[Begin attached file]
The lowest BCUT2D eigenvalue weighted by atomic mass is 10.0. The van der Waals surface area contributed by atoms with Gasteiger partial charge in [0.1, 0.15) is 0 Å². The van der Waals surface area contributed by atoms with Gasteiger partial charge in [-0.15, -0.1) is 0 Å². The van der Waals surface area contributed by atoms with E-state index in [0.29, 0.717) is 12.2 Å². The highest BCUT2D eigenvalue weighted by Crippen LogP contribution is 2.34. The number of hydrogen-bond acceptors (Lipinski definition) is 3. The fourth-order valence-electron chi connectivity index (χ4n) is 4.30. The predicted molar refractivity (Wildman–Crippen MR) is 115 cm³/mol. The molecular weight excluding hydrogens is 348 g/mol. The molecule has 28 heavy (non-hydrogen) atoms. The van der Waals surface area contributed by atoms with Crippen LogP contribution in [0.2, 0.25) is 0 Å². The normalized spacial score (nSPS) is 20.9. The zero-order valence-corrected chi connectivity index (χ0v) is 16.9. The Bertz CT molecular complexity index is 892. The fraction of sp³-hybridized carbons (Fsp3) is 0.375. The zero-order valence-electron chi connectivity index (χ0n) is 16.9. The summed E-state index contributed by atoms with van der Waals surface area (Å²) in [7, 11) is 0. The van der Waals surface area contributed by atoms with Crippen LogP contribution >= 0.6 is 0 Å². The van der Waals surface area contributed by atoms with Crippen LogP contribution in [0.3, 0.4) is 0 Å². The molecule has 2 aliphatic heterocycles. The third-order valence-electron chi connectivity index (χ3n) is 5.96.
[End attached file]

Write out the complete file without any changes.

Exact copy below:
The lowest BCUT2D eigenvalue weighted by atomic mass is 10.0. The van der Waals surface area contributed by atoms with Gasteiger partial charge in [0.1, 0.15) is 0 Å². The van der Waals surface area contributed by atoms with Gasteiger partial charge in [-0.15, -0.1) is 0 Å². The van der Waals surface area contributed by atoms with E-state index in [0.29, 0.717) is 12.2 Å². The highest BCUT2D eigenvalue weighted by Crippen LogP contribution is 2.34. The number of hydrogen-bond acceptors (Lipinski definition) is 3. The fourth-order valence-electron chi connectivity index (χ4n) is 4.30. The predicted molar refractivity (Wildman–Crippen MR) is 115 cm³/mol. The molecular weight excluding hydrogens is 348 g/mol. The molecule has 28 heavy (non-hydrogen) atoms. The van der Waals surface area contributed by atoms with Crippen LogP contribution in [0.2, 0.25) is 0 Å². The normalized spacial score (nSPS) is 20.9. The zero-order valence-corrected chi connectivity index (χ0v) is 16.9. The Bertz CT molecular complexity index is 892. The fraction of sp³-hybridized carbons (Fsp3) is 0.375. The zero-order valence-electron chi connectivity index (χ0n) is 16.9. The summed E-state index contributed by atoms with van der Waals surface area (Å²) in [7, 11) is 0. The van der Waals surface area contributed by atoms with Crippen LogP contribution >= 0.6 is 0 Å². The van der Waals surface area contributed by atoms with Crippen LogP contribution in [0.3, 0.4) is 0 Å². The molecule has 2 aliphatic heterocycles. The third-order valence-electron chi connectivity index (χ3n) is 5.96.